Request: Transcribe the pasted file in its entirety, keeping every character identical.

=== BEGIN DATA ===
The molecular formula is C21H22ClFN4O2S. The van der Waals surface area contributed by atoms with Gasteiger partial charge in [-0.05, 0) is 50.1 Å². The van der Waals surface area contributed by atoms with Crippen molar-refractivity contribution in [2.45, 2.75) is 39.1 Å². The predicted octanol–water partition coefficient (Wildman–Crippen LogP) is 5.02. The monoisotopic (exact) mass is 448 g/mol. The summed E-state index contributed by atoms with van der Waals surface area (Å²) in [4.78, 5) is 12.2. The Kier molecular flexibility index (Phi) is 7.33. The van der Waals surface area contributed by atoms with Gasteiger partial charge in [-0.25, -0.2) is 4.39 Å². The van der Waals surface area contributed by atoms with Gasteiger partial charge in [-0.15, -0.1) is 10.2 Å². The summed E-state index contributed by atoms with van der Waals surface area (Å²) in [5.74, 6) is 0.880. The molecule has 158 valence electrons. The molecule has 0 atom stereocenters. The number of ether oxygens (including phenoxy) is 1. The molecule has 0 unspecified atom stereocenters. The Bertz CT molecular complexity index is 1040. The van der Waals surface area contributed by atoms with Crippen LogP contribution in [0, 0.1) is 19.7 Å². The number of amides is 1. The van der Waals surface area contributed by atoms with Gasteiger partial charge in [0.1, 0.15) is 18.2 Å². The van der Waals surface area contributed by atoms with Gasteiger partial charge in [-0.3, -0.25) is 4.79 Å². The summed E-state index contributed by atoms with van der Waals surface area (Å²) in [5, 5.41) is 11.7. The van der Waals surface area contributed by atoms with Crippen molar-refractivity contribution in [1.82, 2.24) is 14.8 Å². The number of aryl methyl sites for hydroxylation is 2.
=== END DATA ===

The molecular formula is C21H22ClFN4O2S. The van der Waals surface area contributed by atoms with Gasteiger partial charge in [-0.05, 0) is 50.1 Å². The van der Waals surface area contributed by atoms with Crippen molar-refractivity contribution in [2.45, 2.75) is 39.1 Å². The predicted octanol–water partition coefficient (Wildman–Crippen LogP) is 5.02. The monoisotopic (exact) mass is 448 g/mol. The summed E-state index contributed by atoms with van der Waals surface area (Å²) in [4.78, 5) is 12.2. The Kier molecular flexibility index (Phi) is 7.33. The van der Waals surface area contributed by atoms with Gasteiger partial charge in [-0.25, -0.2) is 4.39 Å². The van der Waals surface area contributed by atoms with Gasteiger partial charge in [-0.15, -0.1) is 10.2 Å². The summed E-state index contributed by atoms with van der Waals surface area (Å²) in [5.74, 6) is 0.880. The molecule has 158 valence electrons. The molecule has 0 atom stereocenters. The number of ether oxygens (including phenoxy) is 1. The molecule has 0 unspecified atom stereocenters. The Bertz CT molecular complexity index is 1040. The van der Waals surface area contributed by atoms with Crippen LogP contribution in [0, 0.1) is 19.7 Å². The number of amides is 1. The van der Waals surface area contributed by atoms with Gasteiger partial charge in [0.1, 0.15) is 18.2 Å². The van der Waals surface area contributed by atoms with Gasteiger partial charge in [-0.3, -0.25) is 4.79 Å². The summed E-state index contributed by atoms with van der Waals surface area (Å²) in [5, 5.41) is 11.7. The van der Waals surface area contributed by atoms with Crippen molar-refractivity contribution in [1.82, 2.24) is 14.8 Å². The number of aryl methyl sites for hydroxylation is 2.